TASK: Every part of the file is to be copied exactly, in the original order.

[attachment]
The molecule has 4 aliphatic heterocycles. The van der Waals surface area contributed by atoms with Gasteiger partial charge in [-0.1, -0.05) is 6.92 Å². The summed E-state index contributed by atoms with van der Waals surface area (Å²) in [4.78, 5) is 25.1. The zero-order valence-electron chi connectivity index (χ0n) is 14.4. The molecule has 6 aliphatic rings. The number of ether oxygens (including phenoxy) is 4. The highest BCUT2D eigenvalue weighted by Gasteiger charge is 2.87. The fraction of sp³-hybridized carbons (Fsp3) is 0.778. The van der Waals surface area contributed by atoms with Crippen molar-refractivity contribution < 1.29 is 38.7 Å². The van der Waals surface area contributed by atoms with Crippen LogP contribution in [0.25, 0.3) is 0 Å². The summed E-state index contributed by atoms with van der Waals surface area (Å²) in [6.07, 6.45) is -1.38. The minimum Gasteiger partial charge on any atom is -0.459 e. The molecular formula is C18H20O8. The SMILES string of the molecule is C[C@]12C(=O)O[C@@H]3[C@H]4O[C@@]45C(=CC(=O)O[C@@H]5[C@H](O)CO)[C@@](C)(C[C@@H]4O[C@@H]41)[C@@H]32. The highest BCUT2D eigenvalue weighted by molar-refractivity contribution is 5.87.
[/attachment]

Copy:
The molecule has 4 aliphatic heterocycles. The van der Waals surface area contributed by atoms with Gasteiger partial charge in [-0.1, -0.05) is 6.92 Å². The summed E-state index contributed by atoms with van der Waals surface area (Å²) in [4.78, 5) is 25.1. The zero-order valence-electron chi connectivity index (χ0n) is 14.4. The molecule has 6 aliphatic rings. The number of ether oxygens (including phenoxy) is 4. The highest BCUT2D eigenvalue weighted by Gasteiger charge is 2.87. The fraction of sp³-hybridized carbons (Fsp3) is 0.778. The van der Waals surface area contributed by atoms with Crippen molar-refractivity contribution < 1.29 is 38.7 Å². The van der Waals surface area contributed by atoms with Crippen LogP contribution in [0.25, 0.3) is 0 Å². The summed E-state index contributed by atoms with van der Waals surface area (Å²) in [6.07, 6.45) is -1.38. The minimum Gasteiger partial charge on any atom is -0.459 e. The molecular formula is C18H20O8. The SMILES string of the molecule is C[C@]12C(=O)O[C@@H]3[C@H]4O[C@@]45C(=CC(=O)O[C@@H]5[C@H](O)CO)[C@@](C)(C[C@@H]4O[C@@H]41)[C@@H]32. The highest BCUT2D eigenvalue weighted by molar-refractivity contribution is 5.87.